|Environmental Related Research|
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|Professor Nick Collings|
Combining information from different sources and disciplines is one way that engineers can work together very well. This is shown by a new research proposal to look at the development of a so-called Sentient Vehicle. This program will be combining the skills of Professor Nick Collings, whose speciality is measuring the emission of pollutants from internal combustion engines, Professor Andy Hopper, an expert in communications technology, Dr Rod Jones (of the Department of Chemistry) who works on ambient air pollution sensors, and Professor Rex Britter, who models the dispersion of pollutants. The project is funded by the Cambridge MIT Institute, and involves a close collaboration with academics at MIT who work in complementary areas of research.
They explain the thinking behind the research: "Look at pollution today. The main source of pollution nowadays is the car. Power stations and factories have ceased to be the main polluters. This area of pollution control tends to be legislation led. The car is increasingly the target for emissions control. Car engines are already produced with sophisticated instrumentation on board: Mechanics can plug in to the instrumentation to assess how the engine is running, and check if the emissions control systems are working correctly. Also in reliable service is a network of global positioning satellites (GPS) which can be used to sense the position of a car or person anywhere in the world. These technologies already exist.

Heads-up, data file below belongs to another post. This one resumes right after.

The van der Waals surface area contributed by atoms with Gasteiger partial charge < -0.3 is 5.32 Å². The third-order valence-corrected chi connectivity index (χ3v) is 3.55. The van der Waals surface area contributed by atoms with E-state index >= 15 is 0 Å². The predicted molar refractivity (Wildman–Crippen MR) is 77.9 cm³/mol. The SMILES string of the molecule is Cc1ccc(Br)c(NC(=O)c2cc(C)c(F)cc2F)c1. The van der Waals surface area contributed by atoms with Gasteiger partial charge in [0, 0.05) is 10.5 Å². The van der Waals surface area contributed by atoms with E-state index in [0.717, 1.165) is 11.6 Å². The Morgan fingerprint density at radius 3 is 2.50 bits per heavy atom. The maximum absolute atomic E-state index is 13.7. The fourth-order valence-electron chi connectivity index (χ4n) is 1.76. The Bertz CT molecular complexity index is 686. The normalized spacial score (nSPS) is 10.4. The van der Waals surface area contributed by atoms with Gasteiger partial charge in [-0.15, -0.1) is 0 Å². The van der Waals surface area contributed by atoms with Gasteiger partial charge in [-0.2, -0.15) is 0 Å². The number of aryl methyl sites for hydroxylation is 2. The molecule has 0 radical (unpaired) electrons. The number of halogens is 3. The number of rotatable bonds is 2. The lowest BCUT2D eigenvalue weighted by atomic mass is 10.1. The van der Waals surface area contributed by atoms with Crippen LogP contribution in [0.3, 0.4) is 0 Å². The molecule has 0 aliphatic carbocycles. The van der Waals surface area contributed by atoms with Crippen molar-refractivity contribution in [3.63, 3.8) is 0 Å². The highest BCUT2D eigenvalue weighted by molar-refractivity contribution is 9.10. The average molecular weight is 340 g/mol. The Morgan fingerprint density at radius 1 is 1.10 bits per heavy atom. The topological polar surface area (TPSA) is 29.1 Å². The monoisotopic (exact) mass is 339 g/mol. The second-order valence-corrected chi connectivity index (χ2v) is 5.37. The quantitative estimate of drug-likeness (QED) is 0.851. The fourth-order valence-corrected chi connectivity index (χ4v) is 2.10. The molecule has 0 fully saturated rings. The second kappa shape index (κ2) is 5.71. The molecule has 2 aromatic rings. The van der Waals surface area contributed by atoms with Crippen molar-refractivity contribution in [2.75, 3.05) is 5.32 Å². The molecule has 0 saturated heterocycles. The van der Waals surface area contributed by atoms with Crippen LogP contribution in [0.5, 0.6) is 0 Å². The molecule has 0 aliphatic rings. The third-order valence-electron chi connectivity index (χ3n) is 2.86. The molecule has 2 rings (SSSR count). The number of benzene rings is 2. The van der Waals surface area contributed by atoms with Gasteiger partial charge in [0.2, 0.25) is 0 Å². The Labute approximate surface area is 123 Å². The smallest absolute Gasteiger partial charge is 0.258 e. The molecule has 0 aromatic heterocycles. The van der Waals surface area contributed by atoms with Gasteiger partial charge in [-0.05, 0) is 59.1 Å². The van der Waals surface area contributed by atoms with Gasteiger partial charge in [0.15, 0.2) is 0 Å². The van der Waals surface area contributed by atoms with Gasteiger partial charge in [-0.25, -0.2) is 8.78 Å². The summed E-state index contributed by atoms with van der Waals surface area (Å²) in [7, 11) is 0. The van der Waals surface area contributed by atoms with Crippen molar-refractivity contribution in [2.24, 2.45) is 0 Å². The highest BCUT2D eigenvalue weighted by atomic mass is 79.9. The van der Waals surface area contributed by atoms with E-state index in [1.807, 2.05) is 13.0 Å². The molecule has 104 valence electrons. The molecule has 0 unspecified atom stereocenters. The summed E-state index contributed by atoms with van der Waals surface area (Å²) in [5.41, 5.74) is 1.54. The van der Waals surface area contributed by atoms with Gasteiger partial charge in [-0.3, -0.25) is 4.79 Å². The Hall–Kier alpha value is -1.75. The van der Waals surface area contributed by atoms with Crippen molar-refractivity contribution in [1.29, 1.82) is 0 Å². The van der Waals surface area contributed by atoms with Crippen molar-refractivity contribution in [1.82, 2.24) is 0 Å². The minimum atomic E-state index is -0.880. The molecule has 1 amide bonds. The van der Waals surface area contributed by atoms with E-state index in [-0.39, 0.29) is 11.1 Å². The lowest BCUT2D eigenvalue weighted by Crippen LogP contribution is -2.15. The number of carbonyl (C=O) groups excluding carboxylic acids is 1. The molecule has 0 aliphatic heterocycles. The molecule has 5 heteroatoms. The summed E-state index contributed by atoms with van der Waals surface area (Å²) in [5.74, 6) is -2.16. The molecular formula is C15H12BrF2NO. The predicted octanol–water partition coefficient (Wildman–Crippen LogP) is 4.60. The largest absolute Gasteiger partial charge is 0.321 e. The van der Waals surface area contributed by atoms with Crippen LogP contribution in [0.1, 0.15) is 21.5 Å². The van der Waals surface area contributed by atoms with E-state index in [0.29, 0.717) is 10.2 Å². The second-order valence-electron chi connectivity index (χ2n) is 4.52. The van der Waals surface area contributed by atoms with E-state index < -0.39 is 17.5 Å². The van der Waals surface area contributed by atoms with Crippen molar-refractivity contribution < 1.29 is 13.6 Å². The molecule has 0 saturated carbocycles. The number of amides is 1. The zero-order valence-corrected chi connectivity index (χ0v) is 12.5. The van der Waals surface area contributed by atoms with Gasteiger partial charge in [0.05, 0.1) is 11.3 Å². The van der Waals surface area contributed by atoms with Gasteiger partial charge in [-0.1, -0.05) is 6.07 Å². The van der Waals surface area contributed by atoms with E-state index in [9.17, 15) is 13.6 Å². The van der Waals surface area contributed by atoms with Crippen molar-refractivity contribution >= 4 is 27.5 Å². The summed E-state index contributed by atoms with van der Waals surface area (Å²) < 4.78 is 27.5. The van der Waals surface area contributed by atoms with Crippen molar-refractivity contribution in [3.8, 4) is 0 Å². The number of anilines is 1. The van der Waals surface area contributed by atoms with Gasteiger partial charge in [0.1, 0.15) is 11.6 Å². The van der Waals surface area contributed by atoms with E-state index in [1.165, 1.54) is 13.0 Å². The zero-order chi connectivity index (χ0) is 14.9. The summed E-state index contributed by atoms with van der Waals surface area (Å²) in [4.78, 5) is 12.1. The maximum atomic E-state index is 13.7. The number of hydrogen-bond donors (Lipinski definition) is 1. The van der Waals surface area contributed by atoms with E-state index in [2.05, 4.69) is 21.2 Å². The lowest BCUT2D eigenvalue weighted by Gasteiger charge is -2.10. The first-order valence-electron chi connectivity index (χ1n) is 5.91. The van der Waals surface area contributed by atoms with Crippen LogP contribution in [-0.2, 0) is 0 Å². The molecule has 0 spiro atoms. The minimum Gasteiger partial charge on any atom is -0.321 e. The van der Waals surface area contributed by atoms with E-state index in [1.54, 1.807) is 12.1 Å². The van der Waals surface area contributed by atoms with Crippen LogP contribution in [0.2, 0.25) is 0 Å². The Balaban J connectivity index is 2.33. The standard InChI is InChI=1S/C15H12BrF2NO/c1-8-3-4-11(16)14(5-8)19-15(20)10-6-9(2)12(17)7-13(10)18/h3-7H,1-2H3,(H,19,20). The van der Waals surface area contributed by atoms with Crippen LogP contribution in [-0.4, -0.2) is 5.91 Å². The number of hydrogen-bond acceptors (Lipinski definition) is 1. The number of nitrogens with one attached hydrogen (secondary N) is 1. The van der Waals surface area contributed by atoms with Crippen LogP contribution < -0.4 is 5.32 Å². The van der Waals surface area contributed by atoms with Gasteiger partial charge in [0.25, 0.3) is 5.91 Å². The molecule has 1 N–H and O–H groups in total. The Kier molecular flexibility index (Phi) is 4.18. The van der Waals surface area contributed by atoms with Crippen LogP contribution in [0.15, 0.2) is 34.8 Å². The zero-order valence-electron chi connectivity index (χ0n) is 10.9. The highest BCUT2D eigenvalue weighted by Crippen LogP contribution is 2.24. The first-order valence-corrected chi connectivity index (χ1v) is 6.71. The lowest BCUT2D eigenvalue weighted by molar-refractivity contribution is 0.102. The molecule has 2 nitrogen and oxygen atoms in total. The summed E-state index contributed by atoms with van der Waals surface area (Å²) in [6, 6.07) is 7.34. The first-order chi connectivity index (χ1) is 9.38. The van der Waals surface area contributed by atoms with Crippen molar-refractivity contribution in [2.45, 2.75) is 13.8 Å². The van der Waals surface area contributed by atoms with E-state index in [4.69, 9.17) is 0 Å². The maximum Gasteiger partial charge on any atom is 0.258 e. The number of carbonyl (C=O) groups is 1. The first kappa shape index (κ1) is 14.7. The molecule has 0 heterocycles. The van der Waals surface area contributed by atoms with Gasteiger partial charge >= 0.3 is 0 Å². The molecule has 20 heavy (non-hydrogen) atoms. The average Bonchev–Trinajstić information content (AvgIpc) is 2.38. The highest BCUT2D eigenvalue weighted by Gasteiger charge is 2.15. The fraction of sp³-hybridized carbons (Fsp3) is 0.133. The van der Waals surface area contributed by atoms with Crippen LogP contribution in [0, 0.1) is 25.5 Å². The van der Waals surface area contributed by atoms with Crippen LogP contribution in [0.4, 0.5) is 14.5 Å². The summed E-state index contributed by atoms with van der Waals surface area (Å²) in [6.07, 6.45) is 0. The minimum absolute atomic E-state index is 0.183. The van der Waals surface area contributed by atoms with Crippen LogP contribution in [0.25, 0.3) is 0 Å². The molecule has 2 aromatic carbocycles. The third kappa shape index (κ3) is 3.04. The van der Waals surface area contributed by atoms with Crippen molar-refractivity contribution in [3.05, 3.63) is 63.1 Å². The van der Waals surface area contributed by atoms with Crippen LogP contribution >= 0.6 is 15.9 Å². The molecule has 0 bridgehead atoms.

Now we are working on the development of sensors for monitoring pollution levels. These must not only be sensitive and accurate, but also cheap and small enough to be embedded where required. With our expertise in all these areas, combined with the appropriate methods for data handling we are at the stage where we can develop a system whereby individual cars can be monitored and the pollution they are emitting at specific times and places can be mapped."
This may all sound a little like 'big brother' but as Professor Britter
points out, the CCTV cameras in the streets and shops that were so feared
in the early eighties are now welcomed with open arms. It is hoped
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